In addition, monitoring and reporting is covered, as well as implementing manage out for DirectAccess clients in supported scenarios. The course also includes a full hour of in-depth DirectAccess configuration and connectivity troubleshooting that will be valuable for all DirectAccess administrators.

The course includes the following training modules:

Configuring High Availability
Enabling Strong User Authentication
DirectAccess Monitoring and Reporting
Implementing Outbound Management for DirectAccess Clients
DirectAccess Troubleshooting

Throughout the course, I share valuable knowledge and insight gained from more than 5 years of experience deploying DirectAccess for some of the largest organizations in the world. Pluralsight offers a free trial subscription if you don’t already have one, so watch my latest DirectAccess video training course today!

Additional Resources

Planning and Implementing DirectAccess with Windows Server 2016 on Pluralsight
Managing and Supporting DirectAccess with Windows Server 2016 on Pluralsight
Implementing DirectAccess with Windows Server 2016 book

DirectAccess and Windows 10 in Action

DirectAccess and Windows 10 in ActionRecently I recorded a short video to outline some of the benefits of using Windows 10 and DirectAccess. The video highlights common uses cases and includes a working demonstration of DirectAccess and Windows 10, both from the user’s and the administrator’s perspective.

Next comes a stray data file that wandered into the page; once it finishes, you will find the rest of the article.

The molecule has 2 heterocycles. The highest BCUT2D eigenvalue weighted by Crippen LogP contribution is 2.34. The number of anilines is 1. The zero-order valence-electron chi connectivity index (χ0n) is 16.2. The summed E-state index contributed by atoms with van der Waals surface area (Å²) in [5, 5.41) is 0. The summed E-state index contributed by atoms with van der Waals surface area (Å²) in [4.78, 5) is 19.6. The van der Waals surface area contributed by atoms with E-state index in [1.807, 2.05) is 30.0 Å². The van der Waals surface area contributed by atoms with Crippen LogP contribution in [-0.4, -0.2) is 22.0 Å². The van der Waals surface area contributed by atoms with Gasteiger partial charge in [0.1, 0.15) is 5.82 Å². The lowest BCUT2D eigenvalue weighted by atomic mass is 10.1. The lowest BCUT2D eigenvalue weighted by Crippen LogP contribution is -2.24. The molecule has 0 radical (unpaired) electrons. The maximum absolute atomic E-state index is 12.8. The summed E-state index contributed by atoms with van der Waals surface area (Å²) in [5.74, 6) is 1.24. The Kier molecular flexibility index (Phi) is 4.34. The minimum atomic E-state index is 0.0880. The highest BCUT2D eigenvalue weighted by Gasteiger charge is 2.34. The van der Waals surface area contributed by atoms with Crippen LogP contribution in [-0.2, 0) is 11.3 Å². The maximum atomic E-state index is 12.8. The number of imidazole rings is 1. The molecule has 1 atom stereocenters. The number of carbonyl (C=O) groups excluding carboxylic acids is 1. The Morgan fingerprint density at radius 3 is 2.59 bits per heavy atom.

The video shows how users transparently connect to the network and seamlessly access corporate resources over the DirectAccess connection. It also shows how administrators can leverage existing system management tools such as the Computer Management MMC, PowerShell remoting, and the Remote Desktop Protocol (RDP) to manage remote connected Windows 10 DirectAccess clients.

If you have any questions about implementing DirectAccess, integrating Windows 10 clients, or enabling outbound management, click here.

DirectAccess Manage Out from Windows 10 Does Not Work

Note: The issue described in this article has been resolved in Windows 10 version 1703 (Creators Update). Making these changes is no longer required after installing the Creators Update release of Windows 10.

For DirectAccess manage out deployments using ISATAP, you may encounter a scenario in which you are unable to initiate outbound connections to connected DirectAccess clients from a Windows 10 computer. Outbound connections using ISATAP from Windows 7, Windows 8, Windows Server 2008/R2, or Windows Server 2012/R2 systems work without issue.

DirectAccess Manage Out from Windows 10 Does Not Work